Im just wondering where all these people who are wanting to adopt children are? We have a foster system full of children that need a stable home and two parents. we have to pay people to temporarily take children in, let alone have them lining up for adopting them. I really appreciate you writing this article and sharing your personal story
Beth March 04, 2012 at 06:16 AM
I love how people infer things into something where nothing of the kind is ever said, such as my supposed "dregs of society" implication. When I did my master's thesis in the 1980s on indications of criminal behavior, 85 percent of those incarcerated nationwide came from single-parent homes. I doubt that figure has decreased much today and may have even increased but I would have to do some research to find out. Being the product of a single-parent home does not mean one is destined for prison, but for those who do end up there, the odds are overwhelming that they are from a single-parent home. That's all I was saying.
college professor and single mom March 04, 2012 at 06:30 AM
Well, here's a piece by a Harvard Ph.D. - a Social Psychologist: http://www.psychologytoday.com/blog/living-single/200901/children-single-mothers-how-do-they-really-fare. The many studies she references are listed in her book, *Singled Out.* These are peer reviewed pieces, not simply opinion. Harvard doesn't hand out Ph.D.s for unfounded opinions. I was also told about these studies independently by my niece, a UCLA Ph.D. in child psychology, before I decided to get pregnant (I am a single mother by choice). I wanted to be sure that I wasn't putting a child at risk by choosing single motherhood - I looked to experts to provide me with data. I did not just assume one way or the other. And many wonderful single mothers (and fathers) don't have a choice - it is worth letting them know that they can offer stability to a child that is not so different from a happily married couple, and better than an unhappily married couple. Why add unfounded negativity to a situation that many never wanted or asked for, and are working hard to make the best of?
Bill Fasula March 04, 2012 at 11:54 AM
The Poverty Rate For Single Mothers Is 7 Times As Much As Married Couples, Twice As Much As Single Dads http://bossip.com/458370/reality-check-the-poverty-rate-for-single-mothers-is-7-times-as-much-as-married-couples-twice-as-much-as-single-dads12006/
Dr. Alfred C. Whitehead March 04, 2012 at 01:44 PM
I never said that I object to a single Mom... reread my posts College Professor. In fact, I said the opposite. what I did say is that there are SOME single Moms (just like there are SOME married couples) who have children and then do not provide for them. You mentioned that "...we now know that children of single moms can grow up to be President of the United States! does that explain why our country is in the worst recession ever?
Dr. Alfred C. Whitehead March 04, 2012 at 01:55 PM
"College Professor" accuses some of us as being stereotypes and then paints herself as being the "typical stereotype liberal." Sounds a little hypocritical to me. Would you prefer that I agree with you because only your opinion is the only one that is correct?
Dr. Alfred C. Whitehead March 04, 2012 at 01:59 PM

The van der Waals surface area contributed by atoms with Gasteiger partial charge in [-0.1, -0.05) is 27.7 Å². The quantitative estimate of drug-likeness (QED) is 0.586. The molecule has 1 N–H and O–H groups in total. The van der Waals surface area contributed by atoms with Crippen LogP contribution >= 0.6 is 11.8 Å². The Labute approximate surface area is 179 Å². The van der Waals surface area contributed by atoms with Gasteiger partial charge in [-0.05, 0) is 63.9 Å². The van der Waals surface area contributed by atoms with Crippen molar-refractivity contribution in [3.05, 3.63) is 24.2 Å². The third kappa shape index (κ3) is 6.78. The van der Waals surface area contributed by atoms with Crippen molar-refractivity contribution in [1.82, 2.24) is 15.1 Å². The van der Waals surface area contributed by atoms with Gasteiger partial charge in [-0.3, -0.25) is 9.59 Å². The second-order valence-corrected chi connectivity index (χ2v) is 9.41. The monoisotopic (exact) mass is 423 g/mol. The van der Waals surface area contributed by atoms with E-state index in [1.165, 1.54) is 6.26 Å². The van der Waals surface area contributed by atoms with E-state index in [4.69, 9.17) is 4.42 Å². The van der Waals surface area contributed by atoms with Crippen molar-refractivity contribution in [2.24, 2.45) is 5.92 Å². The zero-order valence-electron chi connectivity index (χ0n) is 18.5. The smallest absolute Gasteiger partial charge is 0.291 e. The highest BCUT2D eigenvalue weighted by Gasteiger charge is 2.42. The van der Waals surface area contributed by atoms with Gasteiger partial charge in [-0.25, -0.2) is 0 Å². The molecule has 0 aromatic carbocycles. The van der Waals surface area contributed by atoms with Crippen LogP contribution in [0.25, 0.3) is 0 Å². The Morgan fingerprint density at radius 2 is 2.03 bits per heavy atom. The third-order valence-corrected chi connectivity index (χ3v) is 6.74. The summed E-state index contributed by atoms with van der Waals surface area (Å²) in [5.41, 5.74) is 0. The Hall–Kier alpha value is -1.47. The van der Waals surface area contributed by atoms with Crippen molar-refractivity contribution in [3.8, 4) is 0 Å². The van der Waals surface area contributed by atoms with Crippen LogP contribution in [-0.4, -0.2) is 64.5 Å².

The unfortunate fact is that many of these adoptable children have been "damaged" from the abuse they had to endure both inside and outside the womb!
Edward Fast Lazarus March 04, 2012 at 02:36 PM
I read this article first thinking it was related to the recent issues regarding the need to to have contraception covered in health care plans. Clearly I was mistaken- and not to take this in another direction-- and I am only asking the question as I do not know the answer as of this writing: The author was prescribed birth controls for a medical condition--not for the purposes of preventing conception, Would this be banned by an institution that does not allow contraception as part of the health benefit plan? I will investigate--- but wonder if anyone knows? Ed Lazarus ed@branfordct.com
CitizenVoice March 04, 2012 at 04:27 PM
I, too, was confused by the title of this article (see above post from me). But in answer to your question, YES. The way the current proposal (Blunt ammendment) reads, ANY employer from ANY corporation or institution can claim religious or moral objections to ANY particular segment of health insurance. The ammendment got voted down last Thursday but the republicans have vowed to continue the fight. This puts not only women's healthcare in jeopardy, but anyone who has employer-paid health benefits. We really need to stand up and take action against this newest attack on healthcare.
RONALD M GOLDWYN March 04, 2012 at 05:04 PM
Folks, this thread was not about Ms Fluke and Rush Limbaugh's comments for which he apologized, nor is it about politics as being discussed in Washington. It is about Ms Dixon and the problems she encountered while enjoying premarital sex. During the past 50 years our morality has changed and she as a Catholic had to decide if she was to follow her church's authorities or those outside of her church. Ms Dixon has been forthright in saying that sex is not reserved for marriage and that she will decide if she wishes to become pregnant and if she should become pregnant she will decide if she will bear the child to birth and decide if she wishes to raise the child or have it adopted. For me this is not a subject of the father's rights, but that of the potential mother. The very title of this article says "contraceptive" which means that sex will take place and for the woman, she will not be pregnant as a result. This topic has been very well discussed but not it is turning political which is not appriopiate at this time.